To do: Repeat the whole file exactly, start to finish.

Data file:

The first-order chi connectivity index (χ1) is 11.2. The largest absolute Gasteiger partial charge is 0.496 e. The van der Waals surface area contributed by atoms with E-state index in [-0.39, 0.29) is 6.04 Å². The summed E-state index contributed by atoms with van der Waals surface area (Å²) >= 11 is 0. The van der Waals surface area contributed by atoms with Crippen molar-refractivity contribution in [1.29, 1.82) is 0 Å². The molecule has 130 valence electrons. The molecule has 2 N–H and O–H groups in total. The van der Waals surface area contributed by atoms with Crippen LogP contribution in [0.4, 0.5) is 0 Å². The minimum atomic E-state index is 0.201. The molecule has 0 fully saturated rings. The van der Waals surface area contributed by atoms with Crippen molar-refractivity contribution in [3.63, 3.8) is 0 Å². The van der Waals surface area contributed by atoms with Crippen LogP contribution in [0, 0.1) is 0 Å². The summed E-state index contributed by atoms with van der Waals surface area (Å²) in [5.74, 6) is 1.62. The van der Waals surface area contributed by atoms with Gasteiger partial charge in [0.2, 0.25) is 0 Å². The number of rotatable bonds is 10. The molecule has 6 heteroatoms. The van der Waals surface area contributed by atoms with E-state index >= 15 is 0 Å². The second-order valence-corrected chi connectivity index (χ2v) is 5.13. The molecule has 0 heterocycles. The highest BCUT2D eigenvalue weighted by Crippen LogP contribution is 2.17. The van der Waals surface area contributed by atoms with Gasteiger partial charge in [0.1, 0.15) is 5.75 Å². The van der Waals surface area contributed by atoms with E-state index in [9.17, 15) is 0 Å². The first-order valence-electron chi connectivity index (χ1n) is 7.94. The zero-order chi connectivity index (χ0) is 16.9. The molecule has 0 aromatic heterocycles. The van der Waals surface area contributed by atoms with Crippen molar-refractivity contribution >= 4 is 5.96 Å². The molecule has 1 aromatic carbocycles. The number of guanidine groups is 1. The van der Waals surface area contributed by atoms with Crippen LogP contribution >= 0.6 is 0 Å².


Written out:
The first-order chi connectivity index (χ1) is 11.2. The largest absolute Gasteiger partial charge is 0.496 e. The van der Waals surface area contributed by atoms with E-state index in [-0.39, 0.29) is 6.04 Å². The summed E-state index contributed by atoms with van der Waals surface area (Å²) >= 11 is 0. The van der Waals surface area contributed by atoms with Crippen molar-refractivity contribution in [1.29, 1.82) is 0 Å². The molecule has 130 valence electrons. The molecule has 2 N–H and O–H groups in total. The van der Waals surface area contributed by atoms with Crippen LogP contribution in [0.4, 0.5) is 0 Å². The minimum atomic E-state index is 0.201. The molecule has 0 fully saturated rings. The van der Waals surface area contributed by atoms with Crippen molar-refractivity contribution in [3.63, 3.8) is 0 Å². The van der Waals surface area contributed by atoms with Crippen LogP contribution in [0, 0.1) is 0 Å². The summed E-state index contributed by atoms with van der Waals surface area (Å²) in [5.74, 6) is 1.62. The van der Waals surface area contributed by atoms with Gasteiger partial charge in [0.2, 0.25) is 0 Å². The number of rotatable bonds is 10. The molecule has 6 heteroatoms. The van der Waals surface area contributed by atoms with E-state index >= 15 is 0 Å². The second-order valence-corrected chi connectivity index (χ2v) is 5.13. The molecule has 0 heterocycles. The highest BCUT2D eigenvalue weighted by Crippen LogP contribution is 2.17. The van der Waals surface area contributed by atoms with Gasteiger partial charge in [0.1, 0.15) is 5.75 Å². The van der Waals surface area contributed by atoms with E-state index in [9.17, 15) is 0 Å². The first-order valence-electron chi connectivity index (χ1n) is 7.94. The zero-order chi connectivity index (χ0) is 16.9. The molecule has 0 aromatic heterocycles. The van der Waals surface area contributed by atoms with Crippen molar-refractivity contribution >= 4 is 5.96 Å². The molecule has 1 aromatic carbocycles. The number of guanidine groups is 1. The van der Waals surface area contributed by atoms with Crippen LogP contribution >= 0.6 is 0 Å².